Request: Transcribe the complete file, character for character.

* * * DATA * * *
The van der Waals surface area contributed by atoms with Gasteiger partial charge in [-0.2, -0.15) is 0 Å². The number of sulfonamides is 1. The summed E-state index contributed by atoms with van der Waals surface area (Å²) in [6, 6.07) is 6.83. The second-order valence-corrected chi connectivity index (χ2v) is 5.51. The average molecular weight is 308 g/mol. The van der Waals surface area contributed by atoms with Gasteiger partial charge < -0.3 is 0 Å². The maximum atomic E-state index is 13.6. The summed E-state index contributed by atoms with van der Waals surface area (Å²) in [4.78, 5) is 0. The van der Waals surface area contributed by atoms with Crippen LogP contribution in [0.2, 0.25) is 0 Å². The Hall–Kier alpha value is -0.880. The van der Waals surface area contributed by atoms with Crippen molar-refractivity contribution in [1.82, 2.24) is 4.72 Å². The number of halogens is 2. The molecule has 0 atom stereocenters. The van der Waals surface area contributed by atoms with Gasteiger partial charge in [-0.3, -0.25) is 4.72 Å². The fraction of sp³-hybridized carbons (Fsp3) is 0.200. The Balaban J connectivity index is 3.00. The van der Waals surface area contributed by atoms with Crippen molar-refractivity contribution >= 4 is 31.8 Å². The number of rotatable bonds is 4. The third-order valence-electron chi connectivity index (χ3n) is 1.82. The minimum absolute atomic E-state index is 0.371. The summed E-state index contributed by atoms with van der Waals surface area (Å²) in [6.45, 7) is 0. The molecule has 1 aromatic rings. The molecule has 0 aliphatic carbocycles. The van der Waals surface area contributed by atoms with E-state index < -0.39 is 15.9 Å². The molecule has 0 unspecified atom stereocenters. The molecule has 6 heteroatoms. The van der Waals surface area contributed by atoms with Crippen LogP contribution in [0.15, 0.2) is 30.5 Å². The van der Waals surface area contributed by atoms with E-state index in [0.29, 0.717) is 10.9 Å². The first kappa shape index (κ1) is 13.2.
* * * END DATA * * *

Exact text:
The van der Waals surface area contributed by atoms with Gasteiger partial charge in [-0.2, -0.15) is 0 Å². The number of sulfonamides is 1. The summed E-state index contributed by atoms with van der Waals surface area (Å²) in [6, 6.07) is 6.83. The second-order valence-corrected chi connectivity index (χ2v) is 5.51. The average molecular weight is 308 g/mol. The van der Waals surface area contributed by atoms with Gasteiger partial charge < -0.3 is 0 Å². The maximum atomic E-state index is 13.6. The summed E-state index contributed by atoms with van der Waals surface area (Å²) in [4.78, 5) is 0. The van der Waals surface area contributed by atoms with Crippen LogP contribution in [0.2, 0.25) is 0 Å². The Hall–Kier alpha value is -0.880. The van der Waals surface area contributed by atoms with Crippen molar-refractivity contribution in [1.82, 2.24) is 4.72 Å². The number of halogens is 2. The molecule has 0 atom stereocenters. The van der Waals surface area contributed by atoms with Gasteiger partial charge in [-0.3, -0.25) is 4.72 Å². The fraction of sp³-hybridized carbons (Fsp3) is 0.200. The Balaban J connectivity index is 3.00. The van der Waals surface area contributed by atoms with Crippen molar-refractivity contribution >= 4 is 31.8 Å². The number of rotatable bonds is 4. The third-order valence-electron chi connectivity index (χ3n) is 1.82. The minimum absolute atomic E-state index is 0.371. The summed E-state index contributed by atoms with van der Waals surface area (Å²) in [6.45, 7) is 0. The molecule has 1 aromatic rings. The molecule has 0 aliphatic carbocycles. The van der Waals surface area contributed by atoms with E-state index < -0.39 is 15.9 Å². The molecule has 0 unspecified atom stereocenters. The molecule has 6 heteroatoms. The van der Waals surface area contributed by atoms with Crippen LogP contribution in [0.15, 0.2) is 30.5 Å². The van der Waals surface area contributed by atoms with E-state index in [0.29, 0.717) is 10.9 Å². The first kappa shape index (κ1) is 13.2.